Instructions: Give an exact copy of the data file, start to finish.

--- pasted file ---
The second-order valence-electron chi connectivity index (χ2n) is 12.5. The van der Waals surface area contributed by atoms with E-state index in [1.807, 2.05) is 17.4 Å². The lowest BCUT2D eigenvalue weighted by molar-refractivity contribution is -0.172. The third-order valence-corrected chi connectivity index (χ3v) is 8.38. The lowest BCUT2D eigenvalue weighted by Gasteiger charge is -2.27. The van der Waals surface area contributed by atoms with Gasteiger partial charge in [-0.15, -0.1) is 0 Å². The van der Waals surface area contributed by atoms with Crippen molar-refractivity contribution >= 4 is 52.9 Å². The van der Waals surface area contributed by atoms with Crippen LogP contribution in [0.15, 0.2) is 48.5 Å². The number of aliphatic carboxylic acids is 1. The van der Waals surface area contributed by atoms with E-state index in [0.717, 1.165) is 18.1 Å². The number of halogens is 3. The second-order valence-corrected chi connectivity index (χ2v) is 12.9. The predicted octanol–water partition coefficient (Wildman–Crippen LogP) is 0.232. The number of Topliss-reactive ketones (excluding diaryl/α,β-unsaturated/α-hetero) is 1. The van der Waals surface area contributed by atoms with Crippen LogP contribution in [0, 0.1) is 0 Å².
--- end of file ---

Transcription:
The second-order valence-electron chi connectivity index (χ2n) is 12.5. The van der Waals surface area contributed by atoms with E-state index in [1.807, 2.05) is 17.4 Å². The lowest BCUT2D eigenvalue weighted by molar-refractivity contribution is -0.172. The third-order valence-corrected chi connectivity index (χ3v) is 8.38. The lowest BCUT2D eigenvalue weighted by Gasteiger charge is -2.27. The van der Waals surface area contributed by atoms with Gasteiger partial charge in [-0.15, -0.1) is 0 Å². The van der Waals surface area contributed by atoms with Crippen molar-refractivity contribution >= 4 is 52.9 Å². The van der Waals surface area contributed by atoms with Crippen LogP contribution in [0.15, 0.2) is 48.5 Å². The number of aliphatic carboxylic acids is 1. The van der Waals surface area contributed by atoms with E-state index in [0.717, 1.165) is 18.1 Å². The number of halogens is 3. The second-order valence-corrected chi connectivity index (χ2v) is 12.9. The predicted octanol–water partition coefficient (Wildman–Crippen LogP) is 0.232. The number of Topliss-reactive ketones (excluding diaryl/α,β-unsaturated/α-hetero) is 1. The van der Waals surface area contributed by atoms with Crippen LogP contribution in [0, 0.1) is 0 Å².